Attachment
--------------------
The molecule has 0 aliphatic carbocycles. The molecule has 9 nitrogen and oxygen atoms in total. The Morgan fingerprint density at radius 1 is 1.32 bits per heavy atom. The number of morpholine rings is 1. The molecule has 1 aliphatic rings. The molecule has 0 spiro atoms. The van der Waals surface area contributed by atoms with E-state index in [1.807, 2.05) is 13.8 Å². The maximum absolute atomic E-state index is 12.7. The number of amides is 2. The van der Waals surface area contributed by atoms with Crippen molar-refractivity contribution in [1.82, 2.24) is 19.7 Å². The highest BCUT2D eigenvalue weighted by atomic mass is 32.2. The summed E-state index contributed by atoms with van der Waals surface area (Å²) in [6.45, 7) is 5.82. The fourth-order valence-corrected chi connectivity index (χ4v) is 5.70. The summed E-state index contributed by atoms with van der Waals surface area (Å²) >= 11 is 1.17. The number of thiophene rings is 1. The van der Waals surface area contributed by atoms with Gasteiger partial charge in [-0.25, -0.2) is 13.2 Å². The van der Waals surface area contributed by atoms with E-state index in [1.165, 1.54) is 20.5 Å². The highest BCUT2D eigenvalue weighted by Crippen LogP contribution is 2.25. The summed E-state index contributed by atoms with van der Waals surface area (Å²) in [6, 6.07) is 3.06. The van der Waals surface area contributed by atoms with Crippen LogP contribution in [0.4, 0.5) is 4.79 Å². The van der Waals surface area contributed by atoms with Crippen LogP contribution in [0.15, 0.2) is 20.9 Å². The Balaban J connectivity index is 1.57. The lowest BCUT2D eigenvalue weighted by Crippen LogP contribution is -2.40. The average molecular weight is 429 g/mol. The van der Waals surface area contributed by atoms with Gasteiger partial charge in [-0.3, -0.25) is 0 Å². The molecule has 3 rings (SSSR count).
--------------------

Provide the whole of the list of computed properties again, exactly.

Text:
The molecule has 0 aliphatic carbocycles. The molecule has 9 nitrogen and oxygen atoms in total. The Morgan fingerprint density at radius 1 is 1.32 bits per heavy atom. The number of morpholine rings is 1. The molecule has 1 aliphatic rings. The molecule has 0 spiro atoms. The van der Waals surface area contributed by atoms with E-state index in [1.807, 2.05) is 13.8 Å². The maximum absolute atomic E-state index is 12.7. The number of amides is 2. The van der Waals surface area contributed by atoms with Crippen molar-refractivity contribution in [1.82, 2.24) is 19.7 Å². The highest BCUT2D eigenvalue weighted by atomic mass is 32.2. The summed E-state index contributed by atoms with van der Waals surface area (Å²) in [6.45, 7) is 5.82. The fourth-order valence-corrected chi connectivity index (χ4v) is 5.70. The summed E-state index contributed by atoms with van der Waals surface area (Å²) >= 11 is 1.17. The number of thiophene rings is 1. The van der Waals surface area contributed by atoms with Gasteiger partial charge in [-0.25, -0.2) is 13.2 Å². The van der Waals surface area contributed by atoms with E-state index in [1.165, 1.54) is 20.5 Å². The highest BCUT2D eigenvalue weighted by Crippen LogP contribution is 2.25. The summed E-state index contributed by atoms with van der Waals surface area (Å²) in [6, 6.07) is 3.06. The van der Waals surface area contributed by atoms with Crippen LogP contribution in [0.4, 0.5) is 4.79 Å². The van der Waals surface area contributed by atoms with Crippen LogP contribution in [0.15, 0.2) is 20.9 Å². The Balaban J connectivity index is 1.57. The lowest BCUT2D eigenvalue weighted by Crippen LogP contribution is -2.40. The average molecular weight is 429 g/mol. The van der Waals surface area contributed by atoms with Gasteiger partial charge in [-0.3, -0.25) is 0 Å². The molecule has 3 rings (SSSR count).